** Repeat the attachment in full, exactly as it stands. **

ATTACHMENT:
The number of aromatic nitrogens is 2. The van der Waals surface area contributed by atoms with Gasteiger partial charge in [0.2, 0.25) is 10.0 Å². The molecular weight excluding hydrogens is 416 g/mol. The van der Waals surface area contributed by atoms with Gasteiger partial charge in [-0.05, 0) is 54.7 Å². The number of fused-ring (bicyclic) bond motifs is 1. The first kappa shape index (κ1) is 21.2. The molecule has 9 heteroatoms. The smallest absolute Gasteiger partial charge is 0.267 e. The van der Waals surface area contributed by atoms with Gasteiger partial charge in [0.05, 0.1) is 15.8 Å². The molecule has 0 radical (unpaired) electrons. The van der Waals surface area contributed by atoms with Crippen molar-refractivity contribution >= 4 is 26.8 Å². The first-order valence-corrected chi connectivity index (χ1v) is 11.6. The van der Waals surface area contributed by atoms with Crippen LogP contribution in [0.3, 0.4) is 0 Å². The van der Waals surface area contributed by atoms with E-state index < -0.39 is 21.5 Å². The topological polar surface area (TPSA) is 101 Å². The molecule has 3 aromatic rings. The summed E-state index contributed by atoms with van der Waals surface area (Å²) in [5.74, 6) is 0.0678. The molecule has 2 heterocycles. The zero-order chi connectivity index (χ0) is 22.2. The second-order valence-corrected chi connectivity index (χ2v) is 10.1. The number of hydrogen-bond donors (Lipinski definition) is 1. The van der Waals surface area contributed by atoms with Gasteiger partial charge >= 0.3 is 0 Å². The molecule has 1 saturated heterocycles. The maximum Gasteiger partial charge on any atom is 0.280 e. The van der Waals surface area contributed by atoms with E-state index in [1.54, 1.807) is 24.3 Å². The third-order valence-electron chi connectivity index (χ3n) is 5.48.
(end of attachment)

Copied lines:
The number of aromatic nitrogens is 2. The van der Waals surface area contributed by atoms with Gasteiger partial charge in [0.2, 0.25) is 10.0 Å². The molecular weight excluding hydrogens is 416 g/mol. The van der Waals surface area contributed by atoms with Gasteiger partial charge in [-0.05, 0) is 54.7 Å². The number of fused-ring (bicyclic) bond motifs is 1. The first kappa shape index (κ1) is 21.2. The molecule has 9 heteroatoms. The smallest absolute Gasteiger partial charge is 0.267 e. The van der Waals surface area contributed by atoms with Gasteiger partial charge in [0.05, 0.1) is 15.8 Å². The molecule has 0 radical (unpaired) electrons. The van der Waals surface area contributed by atoms with Crippen molar-refractivity contribution >= 4 is 26.8 Å². The first-order valence-corrected chi connectivity index (χ1v) is 11.6. The van der Waals surface area contributed by atoms with Crippen LogP contribution in [0.3, 0.4) is 0 Å². The van der Waals surface area contributed by atoms with E-state index < -0.39 is 21.5 Å². The topological polar surface area (TPSA) is 101 Å². The molecule has 3 aromatic rings. The summed E-state index contributed by atoms with van der Waals surface area (Å²) in [5.74, 6) is 0.0678. The molecule has 2 heterocycles. The zero-order chi connectivity index (χ0) is 22.2. The second-order valence-corrected chi connectivity index (χ2v) is 10.1. The number of hydrogen-bond donors (Lipinski definition) is 1. The van der Waals surface area contributed by atoms with Gasteiger partial charge >= 0.3 is 0 Å². The molecule has 1 saturated heterocycles. The maximum Gasteiger partial charge on any atom is 0.280 e. The van der Waals surface area contributed by atoms with E-state index in [1.54, 1.807) is 24.3 Å². The third-order valence-electron chi connectivity index (χ3n) is 5.48.